Development of Vietnamese brands in CPTPP member markets under discussion hinh anh 1At the event (Photo: VNA)

Hanoi – Solutions to promote the development of Vietnamese brands
in member countries of the Comprehensive and
Progressive Agreement for Trans-Pacific Partnership (CPTPP) agreement were discussed at a seminar hosted by the Cong Thuong (Industry and Trade) magazine in Hanoi on September

Ngo Chung Khanh, Deputy Director of the Multilateral Trade Policy
Department under the Ministry of Industry and Trade (MoIT), said Vietnam has enjoyed stable
growth in its exports to Canada and Mexico since the CPTPP agreement took effect in January 2019, even during the
COVID-19 pandemic or amidst geopolitical fluctuations in the world.

Additionally, Vietnam’s trade surplus with the two markets usually accounts for
one-third to half of the combined trade surplus with countries, Khanh stressed.

Khanh pointed out ample room to promote exports to Canada,
Mexico and Peru, but noting that the image of Vietnamese brands in these
markets still remains modest.

to Trade Counselor Tran Thu Quynh from the Vietnam Trade Office in Canada, the
North American country is now one of Vietnam’s 10 most important trading
partners globally.

According to data from the Canadian government, including
transshipment through the US, Vietnam’s exports to Canada in 2022 increased by
26.4% in trade value compared to 2021.

Notably, five years after the implementation of the CPTPP,
Vietnam’s exports to Canada rose to 9.9 billion USD in 2022 from 4.1
billion USD in 2018.

The data from Vietnam Customs indicates that Vietnam’s export
value to Canada increased by a remarkable 110% over five years, meaning that Canada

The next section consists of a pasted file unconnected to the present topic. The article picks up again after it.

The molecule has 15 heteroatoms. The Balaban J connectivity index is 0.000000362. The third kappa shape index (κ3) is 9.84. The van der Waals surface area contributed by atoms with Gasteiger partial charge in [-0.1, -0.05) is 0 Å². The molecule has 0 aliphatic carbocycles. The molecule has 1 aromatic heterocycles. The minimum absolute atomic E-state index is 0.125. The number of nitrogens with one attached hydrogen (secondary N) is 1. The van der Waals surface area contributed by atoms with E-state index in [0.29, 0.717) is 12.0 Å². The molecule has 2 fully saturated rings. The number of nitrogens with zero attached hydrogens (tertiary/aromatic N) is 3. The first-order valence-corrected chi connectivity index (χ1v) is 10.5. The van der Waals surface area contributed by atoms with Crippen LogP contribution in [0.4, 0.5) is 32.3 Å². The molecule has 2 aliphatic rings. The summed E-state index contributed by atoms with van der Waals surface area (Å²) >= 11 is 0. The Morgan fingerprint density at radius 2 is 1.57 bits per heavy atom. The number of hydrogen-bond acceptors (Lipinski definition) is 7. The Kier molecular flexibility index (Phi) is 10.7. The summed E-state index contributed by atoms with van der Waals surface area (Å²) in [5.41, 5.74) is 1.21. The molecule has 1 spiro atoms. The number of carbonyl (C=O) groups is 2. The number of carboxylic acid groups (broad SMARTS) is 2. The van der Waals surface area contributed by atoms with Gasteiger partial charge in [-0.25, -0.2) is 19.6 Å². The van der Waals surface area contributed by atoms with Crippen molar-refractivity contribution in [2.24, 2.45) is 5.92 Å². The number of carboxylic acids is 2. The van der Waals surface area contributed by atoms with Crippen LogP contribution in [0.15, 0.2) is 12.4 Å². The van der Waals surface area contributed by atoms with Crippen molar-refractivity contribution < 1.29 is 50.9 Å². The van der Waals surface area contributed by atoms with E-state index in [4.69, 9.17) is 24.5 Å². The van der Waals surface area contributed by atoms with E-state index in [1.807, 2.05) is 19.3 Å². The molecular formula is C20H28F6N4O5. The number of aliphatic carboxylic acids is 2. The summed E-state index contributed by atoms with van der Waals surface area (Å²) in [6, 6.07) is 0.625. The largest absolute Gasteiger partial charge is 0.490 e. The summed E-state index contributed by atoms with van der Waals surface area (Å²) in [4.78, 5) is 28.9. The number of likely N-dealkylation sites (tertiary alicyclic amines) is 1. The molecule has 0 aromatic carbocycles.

is one of the billion-USD markets with the highest export growth among the
CPTPP member countries.

Quynh said CPTPP serves as a lever to encourage businesses from
both countries to pay more attention to each other’s product structures and
markets. It also helps promote the further development of supply chains, and transportation
and logistics services between Vietnam and Canada.

However, the utilisation of preferential tariffs under
the CPTPP still remains low. Up to over 60% of Vietnam’s exports to the country are products from foreign-invested
firms with their own brands, while Vietnamese businesses primarily export raw
materials or processed products.

Quynh advised domestic exporters to promote connection in production,
investment and development of technology and brand with Canadian partners, towards
effectively exploiting the CPTPP agreement.

According to Quynh, apart from supporting businesses in trade
promotion activities, participating in trade fairs and exhibitions, and seeking
orders, the Vietnam Trade Office in Canada always pays heed to raising awareness of how to utilise the CPTPP in Canada, and benefits and opportunities
provided by the trade agreement.

It also collaborated with Canadian ministries and sectors to hold
seminars, thus helping local firms understand more about opportunities to
partner with Vietnamese companies, she added./.